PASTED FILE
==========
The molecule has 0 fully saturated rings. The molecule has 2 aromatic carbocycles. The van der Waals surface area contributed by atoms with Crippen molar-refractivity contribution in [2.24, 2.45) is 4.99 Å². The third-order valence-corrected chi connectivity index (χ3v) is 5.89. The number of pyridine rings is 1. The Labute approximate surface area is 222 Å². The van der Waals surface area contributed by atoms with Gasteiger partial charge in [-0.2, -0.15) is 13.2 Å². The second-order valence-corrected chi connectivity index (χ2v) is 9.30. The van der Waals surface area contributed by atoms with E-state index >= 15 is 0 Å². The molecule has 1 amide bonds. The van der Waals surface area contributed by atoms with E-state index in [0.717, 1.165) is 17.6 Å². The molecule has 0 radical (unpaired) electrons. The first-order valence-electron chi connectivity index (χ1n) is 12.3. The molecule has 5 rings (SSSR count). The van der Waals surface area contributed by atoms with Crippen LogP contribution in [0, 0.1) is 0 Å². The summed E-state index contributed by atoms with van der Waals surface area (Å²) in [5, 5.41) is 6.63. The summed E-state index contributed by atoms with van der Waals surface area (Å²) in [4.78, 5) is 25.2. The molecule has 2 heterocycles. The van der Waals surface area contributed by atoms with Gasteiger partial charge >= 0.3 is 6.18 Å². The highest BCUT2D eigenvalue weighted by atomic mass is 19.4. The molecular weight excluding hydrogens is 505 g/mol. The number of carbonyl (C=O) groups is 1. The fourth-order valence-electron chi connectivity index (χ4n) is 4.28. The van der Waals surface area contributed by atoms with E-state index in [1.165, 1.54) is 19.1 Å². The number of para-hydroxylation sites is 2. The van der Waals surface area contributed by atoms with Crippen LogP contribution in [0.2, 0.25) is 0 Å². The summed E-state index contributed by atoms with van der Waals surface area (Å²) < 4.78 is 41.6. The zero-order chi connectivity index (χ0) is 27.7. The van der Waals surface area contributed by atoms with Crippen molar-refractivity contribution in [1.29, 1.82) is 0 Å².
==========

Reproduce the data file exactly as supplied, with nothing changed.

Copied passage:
The molecule has 0 fully saturated rings. The molecule has 2 aromatic carbocycles. The van der Waals surface area contributed by atoms with Crippen molar-refractivity contribution in [2.24, 2.45) is 4.99 Å². The third-order valence-corrected chi connectivity index (χ3v) is 5.89. The number of pyridine rings is 1. The Labute approximate surface area is 222 Å². The van der Waals surface area contributed by atoms with Gasteiger partial charge in [-0.2, -0.15) is 13.2 Å². The second-order valence-corrected chi connectivity index (χ2v) is 9.30. The van der Waals surface area contributed by atoms with E-state index >= 15 is 0 Å². The molecule has 1 amide bonds. The van der Waals surface area contributed by atoms with E-state index in [0.717, 1.165) is 17.6 Å². The molecule has 0 radical (unpaired) electrons. The first-order valence-electron chi connectivity index (χ1n) is 12.3. The molecule has 5 rings (SSSR count). The van der Waals surface area contributed by atoms with Crippen LogP contribution in [0, 0.1) is 0 Å². The summed E-state index contributed by atoms with van der Waals surface area (Å²) in [5, 5.41) is 6.63. The summed E-state index contributed by atoms with van der Waals surface area (Å²) in [4.78, 5) is 25.2. The molecule has 2 heterocycles. The van der Waals surface area contributed by atoms with Gasteiger partial charge >= 0.3 is 6.18 Å². The highest BCUT2D eigenvalue weighted by atomic mass is 19.4. The molecular weight excluding hydrogens is 505 g/mol. The number of carbonyl (C=O) groups is 1. The fourth-order valence-electron chi connectivity index (χ4n) is 4.28. The van der Waals surface area contributed by atoms with E-state index in [1.165, 1.54) is 19.1 Å². The number of para-hydroxylation sites is 2. The van der Waals surface area contributed by atoms with Crippen LogP contribution in [0.2, 0.25) is 0 Å². The summed E-state index contributed by atoms with van der Waals surface area (Å²) < 4.78 is 41.6. The zero-order chi connectivity index (χ0) is 27.7. The van der Waals surface area contributed by atoms with Crippen molar-refractivity contribution in [1.29, 1.82) is 0 Å².